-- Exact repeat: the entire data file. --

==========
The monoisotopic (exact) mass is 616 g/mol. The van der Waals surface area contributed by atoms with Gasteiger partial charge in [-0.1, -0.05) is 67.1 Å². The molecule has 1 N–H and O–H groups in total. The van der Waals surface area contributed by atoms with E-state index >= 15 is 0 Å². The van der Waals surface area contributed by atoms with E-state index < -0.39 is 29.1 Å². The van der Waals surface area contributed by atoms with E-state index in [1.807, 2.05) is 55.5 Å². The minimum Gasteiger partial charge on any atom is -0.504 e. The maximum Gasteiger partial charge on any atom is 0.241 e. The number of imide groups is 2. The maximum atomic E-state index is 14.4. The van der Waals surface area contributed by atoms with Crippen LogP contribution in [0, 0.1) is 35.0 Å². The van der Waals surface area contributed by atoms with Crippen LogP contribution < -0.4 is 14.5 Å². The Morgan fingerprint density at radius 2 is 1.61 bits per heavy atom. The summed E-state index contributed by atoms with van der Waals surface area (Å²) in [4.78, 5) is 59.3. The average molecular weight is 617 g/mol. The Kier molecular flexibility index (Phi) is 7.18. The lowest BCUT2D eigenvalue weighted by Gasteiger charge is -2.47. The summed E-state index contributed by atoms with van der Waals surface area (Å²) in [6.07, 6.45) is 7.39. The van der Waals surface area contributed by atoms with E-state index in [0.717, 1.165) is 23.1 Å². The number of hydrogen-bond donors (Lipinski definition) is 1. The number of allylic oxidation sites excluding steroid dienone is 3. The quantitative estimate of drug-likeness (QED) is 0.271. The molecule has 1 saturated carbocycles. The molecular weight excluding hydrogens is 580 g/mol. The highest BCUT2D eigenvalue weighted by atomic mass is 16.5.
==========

The monoisotopic (exact) mass is 616 g/mol. The van der Waals surface area contributed by atoms with Gasteiger partial charge in [-0.1, -0.05) is 67.1 Å². The molecule has 1 N–H and O–H groups in total. The van der Waals surface area contributed by atoms with E-state index >= 15 is 0 Å². The van der Waals surface area contributed by atoms with E-state index < -0.39 is 29.1 Å². The van der Waals surface area contributed by atoms with E-state index in [1.807, 2.05) is 55.5 Å². The minimum Gasteiger partial charge on any atom is -0.504 e. The maximum Gasteiger partial charge on any atom is 0.241 e. The number of imide groups is 2. The maximum atomic E-state index is 14.4. The van der Waals surface area contributed by atoms with Crippen LogP contribution in [0, 0.1) is 35.0 Å². The van der Waals surface area contributed by atoms with Crippen LogP contribution < -0.4 is 14.5 Å². The Morgan fingerprint density at radius 2 is 1.61 bits per heavy atom. The summed E-state index contributed by atoms with van der Waals surface area (Å²) in [4.78, 5) is 59.3. The average molecular weight is 617 g/mol. The Kier molecular flexibility index (Phi) is 7.18. The lowest BCUT2D eigenvalue weighted by Gasteiger charge is -2.47. The summed E-state index contributed by atoms with van der Waals surface area (Å²) in [6.07, 6.45) is 7.39. The van der Waals surface area contributed by atoms with E-state index in [0.717, 1.165) is 23.1 Å². The number of hydrogen-bond donors (Lipinski definition) is 1. The number of allylic oxidation sites excluding steroid dienone is 3. The quantitative estimate of drug-likeness (QED) is 0.271. The molecule has 1 saturated carbocycles. The molecular weight excluding hydrogens is 580 g/mol. The highest BCUT2D eigenvalue weighted by atomic mass is 16.5.